Bible Literacy Project News
Eastern launches Bible literacy
Curriculum to be included in elective classes as pilot program
Posted: Thursday, August 2, 2012 7:58 am
By Pat Munsey
Eastern School Corp. has decided that the Bible has
something to teach its students. The school board voted
in July to allow a pilot program to be taught as part of
some elective courses. Depending on the outcome,
superintendent Dr. Tracy Caddell said the curriculum may
The material comes from the Bible Literacy Project, a
“non-partisan, non-profit endeavor to encourage and
facilitate the academic study of the Bible in public
Caddell stressed that the approach is secular, not
promoting a belief.
“It’s a national movement where schools are presenting
lessons from the Bible in a secular format,” said
Caddell. “There are a lot of lessons in the Bible in
terms of character education—teaching honesty, being
forthright, not cheating your neighbor.
“So, we’re going to take that curriculum, which has been
approved through a variety of courts and legal cases,
and use it as a supplement in some courses.”
According to the Bible Literacy Project’s website, the
goal is in the organization’s name — “a grasp of the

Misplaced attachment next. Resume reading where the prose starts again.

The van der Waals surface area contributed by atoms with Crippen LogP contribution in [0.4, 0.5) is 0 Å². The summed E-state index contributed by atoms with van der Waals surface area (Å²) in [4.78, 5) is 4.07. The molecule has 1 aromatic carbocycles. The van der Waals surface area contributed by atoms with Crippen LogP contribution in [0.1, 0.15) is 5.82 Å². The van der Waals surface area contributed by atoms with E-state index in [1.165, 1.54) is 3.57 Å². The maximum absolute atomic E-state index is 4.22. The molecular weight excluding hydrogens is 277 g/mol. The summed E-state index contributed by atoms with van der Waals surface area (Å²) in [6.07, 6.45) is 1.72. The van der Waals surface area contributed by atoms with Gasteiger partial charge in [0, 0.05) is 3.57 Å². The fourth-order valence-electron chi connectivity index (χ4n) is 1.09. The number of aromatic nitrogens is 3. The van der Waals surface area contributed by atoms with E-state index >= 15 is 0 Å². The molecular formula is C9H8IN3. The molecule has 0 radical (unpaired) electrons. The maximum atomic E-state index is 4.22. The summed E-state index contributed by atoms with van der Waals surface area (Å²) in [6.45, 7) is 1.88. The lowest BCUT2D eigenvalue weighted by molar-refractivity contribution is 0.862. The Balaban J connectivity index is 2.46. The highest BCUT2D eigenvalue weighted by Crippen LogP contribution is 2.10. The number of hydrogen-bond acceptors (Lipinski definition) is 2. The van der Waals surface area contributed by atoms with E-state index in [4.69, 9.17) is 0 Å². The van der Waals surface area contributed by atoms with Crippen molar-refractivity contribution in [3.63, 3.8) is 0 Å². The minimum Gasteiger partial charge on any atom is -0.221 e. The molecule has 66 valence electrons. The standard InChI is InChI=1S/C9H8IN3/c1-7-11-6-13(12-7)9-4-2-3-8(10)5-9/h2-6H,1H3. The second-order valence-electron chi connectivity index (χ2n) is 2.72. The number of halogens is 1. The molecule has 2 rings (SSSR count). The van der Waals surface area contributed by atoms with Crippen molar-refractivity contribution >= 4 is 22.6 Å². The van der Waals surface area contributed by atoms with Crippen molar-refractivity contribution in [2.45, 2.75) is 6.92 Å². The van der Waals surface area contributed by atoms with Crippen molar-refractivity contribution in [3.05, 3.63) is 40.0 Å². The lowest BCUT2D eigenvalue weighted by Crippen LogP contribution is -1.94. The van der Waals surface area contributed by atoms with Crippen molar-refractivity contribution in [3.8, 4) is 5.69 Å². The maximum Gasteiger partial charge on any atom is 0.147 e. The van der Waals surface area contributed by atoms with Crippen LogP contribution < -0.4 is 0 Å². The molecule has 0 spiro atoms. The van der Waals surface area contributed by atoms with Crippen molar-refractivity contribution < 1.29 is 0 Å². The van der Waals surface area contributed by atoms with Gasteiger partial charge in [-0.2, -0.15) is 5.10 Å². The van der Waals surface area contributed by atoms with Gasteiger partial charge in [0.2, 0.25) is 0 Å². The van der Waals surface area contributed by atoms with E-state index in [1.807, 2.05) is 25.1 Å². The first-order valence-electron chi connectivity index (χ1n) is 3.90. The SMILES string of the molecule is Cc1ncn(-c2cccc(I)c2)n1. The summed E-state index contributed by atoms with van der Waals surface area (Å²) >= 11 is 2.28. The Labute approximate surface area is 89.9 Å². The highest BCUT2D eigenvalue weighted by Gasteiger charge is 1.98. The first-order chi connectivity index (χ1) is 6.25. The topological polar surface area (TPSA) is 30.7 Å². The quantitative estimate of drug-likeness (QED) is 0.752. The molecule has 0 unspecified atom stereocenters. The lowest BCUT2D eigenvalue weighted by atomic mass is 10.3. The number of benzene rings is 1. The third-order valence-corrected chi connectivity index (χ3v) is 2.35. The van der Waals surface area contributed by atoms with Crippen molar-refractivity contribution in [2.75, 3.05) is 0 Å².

language, major narratives, and characters of the
Bible.” The Bible’s influence on Western civilization in
terms of literature and drama is also explored.
“Of course, the Bible is not merely literature; for a
number of religious traditions it is sacred text,”
according to the website. “Our curriculum and online
teacher training prepare teachers to address the
relevant, major religious readings of the text in an
academic and objective manner.”
The project’s founders specifically state that the
theological aspect of the Bible is not promoted or
discouraged in the curriculum.
“Increasing knowledge about the Bible is part of a good
education; but teaching what to believe belongs in the
home,” the website reads.
Caddell said that the school corporation is still
determining how the curriculum will be used in the
classroom, but he is certain that it will not be
included as a requirement for any student.
“It is not going to be in our core courses,” said
Caddell. “Peter Heck will kick this off for us in one of
his courses, and we’ll go from there. We feel good about
it. There are lots of life lessons in the Bible that can
be applied, and there is strong literature that exists
in the Bible.
“I think at some point it may become a standard course.
We’re going to do a pilot program and see where it
The Bible Literacy Project was founded in 2001, and it
has published the academic textbook “The Bible and Its
Influence” since 2005. The curriculum is currently
taught in more than 580 schools across 43 states. For
additional information about the project and its
curriculum, visit bibleliteracy.org.